This topic overlaps Child Abuse, Human Trafficking, and Runaways. These problems tend to have common sources in poverty, profit, and power. In sad ways, poverty is one explanation of the supply side of the equation of human trafficking—few parents want to sell their children. Missing children supply the desires of those who want free or cheap labor or money from the sale or service of children. Profit from child slaves and child prostitution is immense. Pornography and human trafficking are multi-million dollar industries in the U.S. and a staggering number of millions globally. Power, along with sickening lust, is a clear factor in the taking or luring of children.
“Missing children” here refers to children who are missing from their parents or caregivers. Any parent or caregiver, who has lost track of a child in a shopping mall or such, even for a few minutes, knows the feeling of sheer panic. To come to the end of a day and realize your child is gone is excruciating.
Wikipedia defines a missing person as “a person who had disappeared and whose status as alive or dead cannot be confirmed as their location and fate is not known.”
A person may be missing due to their own decision, accident, crime, death in a location where they cannot be found (such as at sea), or many other reasons. In some countries, missing persons’ photographs are posted on bulleting boards, milk cartons, postcards, and websites, to publicize their description.
A child may go missing for several different reasons. When trying to understand how to find and protect missing children, it is important to analyze the causes and effects of a child’s disappearance (http://en.wikipedia.org/wiki/Missing_person, accessed 6Aug14).
Runaway children may be looking for freedom and excitement—but are more often trying to escape physical, emotional, or sexual abuse. The term throwaway children may apply to kids who run away to escape unbearable situations. Even stronger is the description castaway children, often implying that the parents have kicked a troublesome child, or one for whom they can’t provide, out of their home shelter.
According to the U.S. National Center for Missing & Exploited Children, “approximately 800,000 children younger than 18 were reported missing in 1999. More than 200,000 of these were abducted by family members; more than 58,000 children were abducted by nonfamily members. An estimated 115 children were the victims of ‘stereotypical’ kidnapping” by someone the child did not know. In such cases, “the child was held overnight, transported 50 miles or more, killed, ransomed or held with the intent to keep the child permanently.”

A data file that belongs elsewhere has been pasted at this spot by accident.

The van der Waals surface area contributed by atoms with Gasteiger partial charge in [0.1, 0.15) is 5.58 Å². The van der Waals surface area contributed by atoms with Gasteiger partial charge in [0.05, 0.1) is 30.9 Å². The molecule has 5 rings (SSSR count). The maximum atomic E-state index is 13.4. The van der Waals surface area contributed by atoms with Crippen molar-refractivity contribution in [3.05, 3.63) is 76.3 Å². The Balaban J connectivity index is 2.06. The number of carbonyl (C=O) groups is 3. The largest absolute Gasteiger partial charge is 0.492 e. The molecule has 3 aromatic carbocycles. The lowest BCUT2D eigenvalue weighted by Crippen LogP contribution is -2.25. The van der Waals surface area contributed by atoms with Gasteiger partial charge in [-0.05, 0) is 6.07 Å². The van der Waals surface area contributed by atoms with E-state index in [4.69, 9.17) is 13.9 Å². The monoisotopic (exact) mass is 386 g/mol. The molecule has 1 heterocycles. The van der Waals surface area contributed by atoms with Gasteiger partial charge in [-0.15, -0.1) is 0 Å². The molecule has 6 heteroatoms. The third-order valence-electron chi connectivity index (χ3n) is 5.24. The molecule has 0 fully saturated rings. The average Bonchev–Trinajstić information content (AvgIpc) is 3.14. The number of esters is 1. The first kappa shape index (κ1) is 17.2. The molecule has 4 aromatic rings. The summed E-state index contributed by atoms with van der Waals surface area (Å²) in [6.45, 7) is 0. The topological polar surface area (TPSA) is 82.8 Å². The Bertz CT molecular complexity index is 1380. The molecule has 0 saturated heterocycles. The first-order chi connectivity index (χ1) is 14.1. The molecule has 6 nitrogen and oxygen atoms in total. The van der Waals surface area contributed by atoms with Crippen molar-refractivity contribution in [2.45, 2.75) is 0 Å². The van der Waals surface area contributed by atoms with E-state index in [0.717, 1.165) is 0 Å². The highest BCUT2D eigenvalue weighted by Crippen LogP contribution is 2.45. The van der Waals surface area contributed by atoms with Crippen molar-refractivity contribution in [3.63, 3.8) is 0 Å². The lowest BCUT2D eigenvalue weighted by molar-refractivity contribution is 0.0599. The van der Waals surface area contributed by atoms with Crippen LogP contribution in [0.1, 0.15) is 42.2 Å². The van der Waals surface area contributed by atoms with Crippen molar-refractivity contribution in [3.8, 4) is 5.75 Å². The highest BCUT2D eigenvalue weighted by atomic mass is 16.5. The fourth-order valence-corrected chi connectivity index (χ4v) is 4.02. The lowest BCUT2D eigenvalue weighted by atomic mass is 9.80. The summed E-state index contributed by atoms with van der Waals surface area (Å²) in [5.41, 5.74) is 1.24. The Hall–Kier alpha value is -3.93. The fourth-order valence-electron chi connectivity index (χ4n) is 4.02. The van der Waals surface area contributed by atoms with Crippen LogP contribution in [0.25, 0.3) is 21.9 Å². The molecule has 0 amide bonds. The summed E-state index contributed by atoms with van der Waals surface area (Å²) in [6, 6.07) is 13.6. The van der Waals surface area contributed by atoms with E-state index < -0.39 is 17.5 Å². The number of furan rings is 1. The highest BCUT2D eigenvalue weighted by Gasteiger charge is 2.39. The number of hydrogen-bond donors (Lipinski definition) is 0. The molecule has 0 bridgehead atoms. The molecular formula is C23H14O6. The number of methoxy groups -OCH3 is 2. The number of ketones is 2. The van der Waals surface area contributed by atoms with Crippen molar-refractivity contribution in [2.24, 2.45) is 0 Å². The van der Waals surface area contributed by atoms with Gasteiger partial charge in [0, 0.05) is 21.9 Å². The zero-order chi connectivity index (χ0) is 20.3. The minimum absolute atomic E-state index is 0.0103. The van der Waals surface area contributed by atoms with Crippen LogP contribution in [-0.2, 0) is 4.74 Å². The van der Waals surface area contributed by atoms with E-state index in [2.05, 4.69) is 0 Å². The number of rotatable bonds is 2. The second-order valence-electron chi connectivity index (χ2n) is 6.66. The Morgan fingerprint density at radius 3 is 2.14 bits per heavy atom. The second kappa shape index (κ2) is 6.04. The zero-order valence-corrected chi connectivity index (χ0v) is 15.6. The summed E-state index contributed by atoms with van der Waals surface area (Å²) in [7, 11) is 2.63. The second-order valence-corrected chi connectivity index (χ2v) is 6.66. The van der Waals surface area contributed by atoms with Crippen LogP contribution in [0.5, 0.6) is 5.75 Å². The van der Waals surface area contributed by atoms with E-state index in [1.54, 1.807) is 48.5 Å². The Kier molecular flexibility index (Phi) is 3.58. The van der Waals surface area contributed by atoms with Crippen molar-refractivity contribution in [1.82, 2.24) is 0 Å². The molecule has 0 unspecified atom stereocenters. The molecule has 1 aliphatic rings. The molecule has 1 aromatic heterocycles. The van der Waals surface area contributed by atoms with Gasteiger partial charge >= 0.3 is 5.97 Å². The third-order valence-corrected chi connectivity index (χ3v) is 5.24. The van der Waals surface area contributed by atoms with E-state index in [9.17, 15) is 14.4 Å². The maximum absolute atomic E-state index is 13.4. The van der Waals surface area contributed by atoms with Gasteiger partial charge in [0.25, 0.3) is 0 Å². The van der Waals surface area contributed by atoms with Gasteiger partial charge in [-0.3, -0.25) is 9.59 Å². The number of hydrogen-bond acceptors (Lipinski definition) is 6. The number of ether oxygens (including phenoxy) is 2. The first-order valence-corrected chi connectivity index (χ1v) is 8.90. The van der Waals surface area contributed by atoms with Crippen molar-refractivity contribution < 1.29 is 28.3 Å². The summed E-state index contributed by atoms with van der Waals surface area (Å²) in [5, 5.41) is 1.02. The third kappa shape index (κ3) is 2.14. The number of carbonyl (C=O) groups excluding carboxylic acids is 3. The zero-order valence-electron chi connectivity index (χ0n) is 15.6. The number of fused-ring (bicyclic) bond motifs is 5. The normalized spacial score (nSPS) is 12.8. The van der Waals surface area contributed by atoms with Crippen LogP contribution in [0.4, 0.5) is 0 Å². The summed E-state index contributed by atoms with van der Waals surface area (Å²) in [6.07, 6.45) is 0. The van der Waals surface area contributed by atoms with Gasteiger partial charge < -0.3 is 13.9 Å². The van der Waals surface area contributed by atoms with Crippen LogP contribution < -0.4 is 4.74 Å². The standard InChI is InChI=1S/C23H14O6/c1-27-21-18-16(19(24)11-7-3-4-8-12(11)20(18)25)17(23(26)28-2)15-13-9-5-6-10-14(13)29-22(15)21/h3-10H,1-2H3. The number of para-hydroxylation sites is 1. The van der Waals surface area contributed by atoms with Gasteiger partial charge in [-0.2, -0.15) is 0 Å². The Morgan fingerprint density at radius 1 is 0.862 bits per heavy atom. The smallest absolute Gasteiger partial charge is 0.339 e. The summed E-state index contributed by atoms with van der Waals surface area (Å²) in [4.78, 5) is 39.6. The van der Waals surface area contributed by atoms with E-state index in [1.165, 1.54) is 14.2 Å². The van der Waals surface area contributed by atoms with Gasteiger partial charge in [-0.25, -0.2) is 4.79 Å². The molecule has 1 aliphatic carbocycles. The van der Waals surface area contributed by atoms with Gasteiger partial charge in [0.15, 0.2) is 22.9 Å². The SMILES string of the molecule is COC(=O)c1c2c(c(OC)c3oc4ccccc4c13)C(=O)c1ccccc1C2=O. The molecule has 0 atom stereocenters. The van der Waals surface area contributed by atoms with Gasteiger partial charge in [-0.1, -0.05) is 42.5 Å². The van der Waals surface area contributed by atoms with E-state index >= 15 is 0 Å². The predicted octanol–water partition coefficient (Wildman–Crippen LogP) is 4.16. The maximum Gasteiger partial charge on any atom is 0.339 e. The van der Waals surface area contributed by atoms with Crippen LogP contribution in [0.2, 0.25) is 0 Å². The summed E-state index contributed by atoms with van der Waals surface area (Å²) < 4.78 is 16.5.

In 2013, there were 462,567 entries for missing children under the age of 18 in the FBI’s National Crime Information Center, also called NCIC.
The first three hours are the most critical when trying to locate a missing child. The murder of an abducted child is rare, and an estimated 100 cases in which an abducted child is murdered occur in the U.S. each year. A 2006 study indicated that 76.2 percent of abducted children, who are killed, are dead within three hours of the abduction (NCMEC, accessed 6Aug14).
Questions for Reflection and Discussion
How close have you been to a missing child situation? What were your feelings? How did you respond?
Do you believe more children are going missing today than ever before? If you do, how would you explain such a phenomenon?
Do you agree that in the U.S. today more local and federal responses to missing children have been established than ever before?
What more would you like to see to prevent, and to recover, missing children?
How do faith and morals play into this topic?
What a society believes about childhood and how a society treats its children—and allows them to be treated—tells us much about the health of that culture.
The reality of so many missing children around the world and in the U.S. should be a concern for all of us, driving us to do some reading and some discussion as to what we can do about such a calamity.
Societies should give attention to those who sell or drive children from their homes, those who kidnap, and all who exploit children in any way. Such behavior should be changed, and such perpetrators ought to be rehabilitated or incarcerated.
Faith and morality should produce concern for those who have been abducted and exploited—especially the children. Jesus once said, “… it is not the will of your Father in heaven that one of these little ones should be lost.” (Matthew 18:14, NRSV)